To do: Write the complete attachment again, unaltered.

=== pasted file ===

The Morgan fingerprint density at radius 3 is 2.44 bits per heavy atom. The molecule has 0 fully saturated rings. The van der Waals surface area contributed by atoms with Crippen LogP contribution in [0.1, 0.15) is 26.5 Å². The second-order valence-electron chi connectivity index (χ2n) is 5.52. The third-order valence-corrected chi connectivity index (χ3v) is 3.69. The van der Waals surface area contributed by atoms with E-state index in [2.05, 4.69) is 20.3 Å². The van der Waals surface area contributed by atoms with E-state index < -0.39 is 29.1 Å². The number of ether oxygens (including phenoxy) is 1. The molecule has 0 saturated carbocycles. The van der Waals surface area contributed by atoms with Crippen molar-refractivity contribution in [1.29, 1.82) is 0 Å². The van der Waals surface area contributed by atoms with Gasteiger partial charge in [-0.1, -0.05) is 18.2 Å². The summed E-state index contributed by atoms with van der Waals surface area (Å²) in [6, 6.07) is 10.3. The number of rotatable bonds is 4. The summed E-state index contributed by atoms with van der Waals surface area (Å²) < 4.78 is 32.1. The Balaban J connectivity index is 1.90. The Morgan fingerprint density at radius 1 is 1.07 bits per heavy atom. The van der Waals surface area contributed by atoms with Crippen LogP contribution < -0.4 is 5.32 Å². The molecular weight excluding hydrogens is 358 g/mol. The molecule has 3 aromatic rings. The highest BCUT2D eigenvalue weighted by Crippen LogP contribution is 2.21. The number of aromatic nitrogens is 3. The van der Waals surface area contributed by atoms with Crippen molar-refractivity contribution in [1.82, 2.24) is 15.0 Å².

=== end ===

The Morgan fingerprint density at radius 3 is 2.44 bits per heavy atom. The molecule has 0 fully saturated rings. The van der Waals surface area contributed by atoms with Crippen LogP contribution in [0.1, 0.15) is 26.5 Å². The second-order valence-electron chi connectivity index (χ2n) is 5.52. The third-order valence-corrected chi connectivity index (χ3v) is 3.69. The van der Waals surface area contributed by atoms with E-state index in [2.05, 4.69) is 20.3 Å². The van der Waals surface area contributed by atoms with E-state index < -0.39 is 29.1 Å². The number of ether oxygens (including phenoxy) is 1. The molecule has 0 saturated carbocycles. The van der Waals surface area contributed by atoms with Crippen molar-refractivity contribution in [1.29, 1.82) is 0 Å². The van der Waals surface area contributed by atoms with Gasteiger partial charge in [-0.1, -0.05) is 18.2 Å². The summed E-state index contributed by atoms with van der Waals surface area (Å²) in [6, 6.07) is 10.3. The number of rotatable bonds is 4. The summed E-state index contributed by atoms with van der Waals surface area (Å²) < 4.78 is 32.1. The Balaban J connectivity index is 1.90. The Morgan fingerprint density at radius 1 is 1.07 bits per heavy atom. The van der Waals surface area contributed by atoms with Crippen LogP contribution < -0.4 is 5.32 Å². The molecular weight excluding hydrogens is 358 g/mol. The molecule has 3 aromatic rings. The highest BCUT2D eigenvalue weighted by Crippen LogP contribution is 2.21. The number of aromatic nitrogens is 3. The van der Waals surface area contributed by atoms with Crippen molar-refractivity contribution in [1.82, 2.24) is 15.0 Å².